Properly designed and installed cooling towers can perform seamlessly for long. Improperly designed cooling towers use a lot of energy and develop defects frequently. This article discusses some symptoms of a cooling tower whose design may need to be adjusted. Use this information to avoid wasting money on frequent repairs that could easily be resolved by altering the design of your cooling tower.
Dry Air Disease
Dry air disease refers to what happens when the water flowing through the cooling tower is below the minimum amount needed for the proper functioning of that cooling tower. That insufficient water flow causes scale to form on the dry patches of the fill in the tower. The scale forms when air causes the limited water in the fill to evaporate and form scale.
Scale formation starts worsening because the fans in the tower will speed up in order to increase the rate of evaporative heat loss. This increased running of the fans causes more sections of the fill to dry as more air is blown over the limited water available.
The best remedy to dry air disease is to adjust the settings of the incoming water so that more water is allowed into the tower. This will ensure that the fill is wet enough to facilitate heat loss from the water entering the cooling tower.
Cooling Tower Flooding
Have you ever noticed that water overflows from the cooling tower when you shut the tower down at the end of the day? That flooding may be indicative of a design flaw that needs to be corrected. A properly designed cooling tower has an appropriate sump basin that takes all the water from the piping and related features that supply water to the tower. A small sump basin is unable to take all this water. The result is that the excess water will collect and overflow from the tower. This causes the tower to be expensive to maintain because treated water is frequently lost. An adjustment of the sump basin can put an end to this flooding.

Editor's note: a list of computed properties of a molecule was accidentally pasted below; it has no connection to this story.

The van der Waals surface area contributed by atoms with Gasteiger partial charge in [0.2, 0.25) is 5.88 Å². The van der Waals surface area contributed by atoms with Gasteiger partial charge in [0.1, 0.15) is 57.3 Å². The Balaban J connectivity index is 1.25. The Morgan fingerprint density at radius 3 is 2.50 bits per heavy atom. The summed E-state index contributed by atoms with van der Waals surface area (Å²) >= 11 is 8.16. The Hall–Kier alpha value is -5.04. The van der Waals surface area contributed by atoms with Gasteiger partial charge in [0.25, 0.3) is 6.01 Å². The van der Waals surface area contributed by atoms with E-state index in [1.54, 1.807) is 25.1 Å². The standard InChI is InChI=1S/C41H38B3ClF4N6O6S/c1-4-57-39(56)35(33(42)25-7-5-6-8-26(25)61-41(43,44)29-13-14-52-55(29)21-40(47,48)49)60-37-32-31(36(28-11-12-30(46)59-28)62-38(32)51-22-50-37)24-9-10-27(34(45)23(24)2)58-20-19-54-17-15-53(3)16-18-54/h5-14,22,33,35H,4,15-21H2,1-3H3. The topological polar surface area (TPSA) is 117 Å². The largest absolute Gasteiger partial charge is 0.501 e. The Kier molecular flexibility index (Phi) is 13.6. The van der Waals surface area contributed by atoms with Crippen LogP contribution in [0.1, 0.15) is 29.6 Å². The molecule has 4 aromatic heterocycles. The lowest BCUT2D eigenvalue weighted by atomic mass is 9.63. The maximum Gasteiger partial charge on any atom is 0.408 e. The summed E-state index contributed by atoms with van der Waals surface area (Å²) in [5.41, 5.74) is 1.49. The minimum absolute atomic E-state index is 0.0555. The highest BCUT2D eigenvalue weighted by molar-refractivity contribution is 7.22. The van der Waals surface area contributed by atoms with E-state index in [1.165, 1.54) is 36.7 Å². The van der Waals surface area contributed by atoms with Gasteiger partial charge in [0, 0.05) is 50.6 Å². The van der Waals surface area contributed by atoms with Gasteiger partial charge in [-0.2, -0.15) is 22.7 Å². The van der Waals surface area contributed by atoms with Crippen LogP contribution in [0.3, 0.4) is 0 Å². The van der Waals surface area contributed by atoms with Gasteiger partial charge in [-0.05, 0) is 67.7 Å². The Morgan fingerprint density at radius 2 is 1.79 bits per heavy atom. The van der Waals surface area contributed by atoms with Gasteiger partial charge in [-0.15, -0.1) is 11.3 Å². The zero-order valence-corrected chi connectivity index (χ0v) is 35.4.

Pump cavitation may also point to a defect in the design of the cooling tower. The absence of a water trap (sump basin) causes the water inside the tower to go below the recommended level since some water will overflow once the tower is shut down for the day. Consequently, the pump will not be primed when you restart the tower the next day. Such a pump will suffer from cavitation. Avoid repeat episodes of pump cavitation by installing a water trap on your cooling tower.
Many of the problems above can be avoided by hiring an experienced cooling tower designer to design a cooling system that is suitable for your specific application. Such an expert will test each component upon installation in order to fine-tune the system so that it functions according to the design specifications.Share
2 November 2016
Welcome to my piece of the internet. My name is John, and I imagine you found this blog while looking for information about industrial or manufacturing concepts. I recently decided to start this blog because I needed somewhere that I could share my research. I recently moved to a small town, and I'm trying to attract factory owners to set up shop there. As a result, I have done an immense amount of research into these fields. I figure the more I know the easier it will be to pitch our town to business owners. Anyway, this blog is a separate project to that. It's just a space where I want to share tips and ideas related to manufacturing. I love writing, and I hope that you enjoy reading my posts. More importantly, I hope they help you make your business more productive. Thanks for reading!